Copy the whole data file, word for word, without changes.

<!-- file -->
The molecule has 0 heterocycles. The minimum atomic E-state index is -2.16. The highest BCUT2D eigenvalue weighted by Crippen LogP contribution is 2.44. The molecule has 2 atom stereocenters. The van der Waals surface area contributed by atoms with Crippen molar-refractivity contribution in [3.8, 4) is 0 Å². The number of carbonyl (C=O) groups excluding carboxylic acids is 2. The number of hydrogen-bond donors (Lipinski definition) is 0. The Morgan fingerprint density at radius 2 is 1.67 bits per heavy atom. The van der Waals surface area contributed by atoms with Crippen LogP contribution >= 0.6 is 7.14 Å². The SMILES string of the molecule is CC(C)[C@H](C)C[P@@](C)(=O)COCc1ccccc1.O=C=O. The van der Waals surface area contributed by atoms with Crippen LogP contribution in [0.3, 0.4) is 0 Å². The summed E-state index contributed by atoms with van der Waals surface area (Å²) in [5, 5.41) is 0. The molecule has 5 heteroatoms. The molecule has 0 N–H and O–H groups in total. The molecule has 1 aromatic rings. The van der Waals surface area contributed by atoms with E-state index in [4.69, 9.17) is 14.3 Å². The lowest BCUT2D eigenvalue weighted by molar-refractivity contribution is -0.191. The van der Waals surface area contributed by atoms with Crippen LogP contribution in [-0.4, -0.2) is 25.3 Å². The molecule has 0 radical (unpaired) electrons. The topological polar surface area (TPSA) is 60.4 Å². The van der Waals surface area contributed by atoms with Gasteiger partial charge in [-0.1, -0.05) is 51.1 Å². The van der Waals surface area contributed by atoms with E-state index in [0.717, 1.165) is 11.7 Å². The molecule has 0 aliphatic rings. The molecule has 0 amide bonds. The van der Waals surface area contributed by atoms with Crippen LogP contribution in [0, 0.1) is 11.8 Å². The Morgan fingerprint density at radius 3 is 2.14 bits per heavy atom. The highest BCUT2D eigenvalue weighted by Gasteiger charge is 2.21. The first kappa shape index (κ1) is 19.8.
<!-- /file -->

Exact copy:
The molecule has 0 heterocycles. The minimum atomic E-state index is -2.16. The highest BCUT2D eigenvalue weighted by Crippen LogP contribution is 2.44. The molecule has 2 atom stereocenters. The van der Waals surface area contributed by atoms with Crippen molar-refractivity contribution in [3.8, 4) is 0 Å². The number of carbonyl (C=O) groups excluding carboxylic acids is 2. The number of hydrogen-bond donors (Lipinski definition) is 0. The Morgan fingerprint density at radius 2 is 1.67 bits per heavy atom. The van der Waals surface area contributed by atoms with Crippen LogP contribution >= 0.6 is 7.14 Å². The SMILES string of the molecule is CC(C)[C@H](C)C[P@@](C)(=O)COCc1ccccc1.O=C=O. The van der Waals surface area contributed by atoms with Crippen LogP contribution in [0.3, 0.4) is 0 Å². The summed E-state index contributed by atoms with van der Waals surface area (Å²) in [5, 5.41) is 0. The molecule has 5 heteroatoms. The molecule has 0 N–H and O–H groups in total. The molecule has 1 aromatic rings. The van der Waals surface area contributed by atoms with E-state index in [4.69, 9.17) is 14.3 Å². The lowest BCUT2D eigenvalue weighted by molar-refractivity contribution is -0.191. The van der Waals surface area contributed by atoms with Crippen LogP contribution in [-0.4, -0.2) is 25.3 Å². The molecule has 0 radical (unpaired) electrons. The topological polar surface area (TPSA) is 60.4 Å². The van der Waals surface area contributed by atoms with Gasteiger partial charge in [-0.1, -0.05) is 51.1 Å². The van der Waals surface area contributed by atoms with E-state index in [0.717, 1.165) is 11.7 Å². The molecule has 0 aliphatic rings. The molecule has 0 amide bonds. The van der Waals surface area contributed by atoms with Crippen LogP contribution in [0, 0.1) is 11.8 Å². The Morgan fingerprint density at radius 3 is 2.14 bits per heavy atom. The highest BCUT2D eigenvalue weighted by Gasteiger charge is 2.21. The first kappa shape index (κ1) is 19.8.